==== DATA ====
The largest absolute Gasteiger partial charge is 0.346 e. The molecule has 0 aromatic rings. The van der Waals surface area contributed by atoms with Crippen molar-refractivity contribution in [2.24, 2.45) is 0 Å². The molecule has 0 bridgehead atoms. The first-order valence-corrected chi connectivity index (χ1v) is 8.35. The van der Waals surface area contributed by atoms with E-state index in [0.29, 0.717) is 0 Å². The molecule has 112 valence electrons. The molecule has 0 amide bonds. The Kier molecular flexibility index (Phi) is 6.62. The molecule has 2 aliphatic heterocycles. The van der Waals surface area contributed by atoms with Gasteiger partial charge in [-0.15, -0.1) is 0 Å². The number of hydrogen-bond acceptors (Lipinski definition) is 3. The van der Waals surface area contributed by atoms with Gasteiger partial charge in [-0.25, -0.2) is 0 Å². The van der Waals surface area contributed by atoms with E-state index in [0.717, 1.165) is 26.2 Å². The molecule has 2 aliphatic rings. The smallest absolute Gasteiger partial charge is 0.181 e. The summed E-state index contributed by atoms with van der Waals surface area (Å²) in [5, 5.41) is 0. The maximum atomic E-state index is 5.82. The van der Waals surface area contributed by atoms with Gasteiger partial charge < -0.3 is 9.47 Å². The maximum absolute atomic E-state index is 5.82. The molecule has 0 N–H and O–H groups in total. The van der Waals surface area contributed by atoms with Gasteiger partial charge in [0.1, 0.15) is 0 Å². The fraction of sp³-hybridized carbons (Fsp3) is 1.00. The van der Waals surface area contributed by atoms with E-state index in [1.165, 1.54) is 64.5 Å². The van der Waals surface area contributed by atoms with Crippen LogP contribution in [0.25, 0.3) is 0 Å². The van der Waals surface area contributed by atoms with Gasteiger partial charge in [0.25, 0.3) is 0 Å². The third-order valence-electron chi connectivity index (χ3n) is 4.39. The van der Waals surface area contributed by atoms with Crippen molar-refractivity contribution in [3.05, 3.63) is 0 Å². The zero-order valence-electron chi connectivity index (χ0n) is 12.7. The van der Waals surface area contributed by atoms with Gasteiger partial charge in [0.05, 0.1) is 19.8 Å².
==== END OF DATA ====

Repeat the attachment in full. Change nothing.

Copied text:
The largest absolute Gasteiger partial charge is 0.346 e. The molecule has 0 aromatic rings. The van der Waals surface area contributed by atoms with Crippen molar-refractivity contribution in [2.24, 2.45) is 0 Å². The molecule has 0 bridgehead atoms. The first-order valence-corrected chi connectivity index (χ1v) is 8.35. The van der Waals surface area contributed by atoms with E-state index in [0.29, 0.717) is 0 Å². The molecule has 112 valence electrons. The molecule has 0 amide bonds. The Kier molecular flexibility index (Phi) is 6.62. The molecule has 2 aliphatic heterocycles. The van der Waals surface area contributed by atoms with Gasteiger partial charge in [-0.15, -0.1) is 0 Å². The number of hydrogen-bond acceptors (Lipinski definition) is 3. The van der Waals surface area contributed by atoms with Gasteiger partial charge in [-0.25, -0.2) is 0 Å². The van der Waals surface area contributed by atoms with E-state index in [0.717, 1.165) is 26.2 Å². The molecule has 2 aliphatic rings. The smallest absolute Gasteiger partial charge is 0.181 e. The summed E-state index contributed by atoms with van der Waals surface area (Å²) in [5, 5.41) is 0. The maximum atomic E-state index is 5.82. The van der Waals surface area contributed by atoms with Gasteiger partial charge < -0.3 is 9.47 Å². The maximum absolute atomic E-state index is 5.82. The molecule has 0 N–H and O–H groups in total. The van der Waals surface area contributed by atoms with Gasteiger partial charge in [0.1, 0.15) is 0 Å². The fraction of sp³-hybridized carbons (Fsp3) is 1.00. The van der Waals surface area contributed by atoms with E-state index in [1.165, 1.54) is 64.5 Å². The van der Waals surface area contributed by atoms with Crippen LogP contribution in [0.25, 0.3) is 0 Å². The van der Waals surface area contributed by atoms with Gasteiger partial charge in [0.25, 0.3) is 0 Å². The third-order valence-electron chi connectivity index (χ3n) is 4.39. The van der Waals surface area contributed by atoms with Crippen molar-refractivity contribution in [3.05, 3.63) is 0 Å². The zero-order valence-electron chi connectivity index (χ0n) is 12.7. The van der Waals surface area contributed by atoms with Gasteiger partial charge in [0.05, 0.1) is 19.8 Å².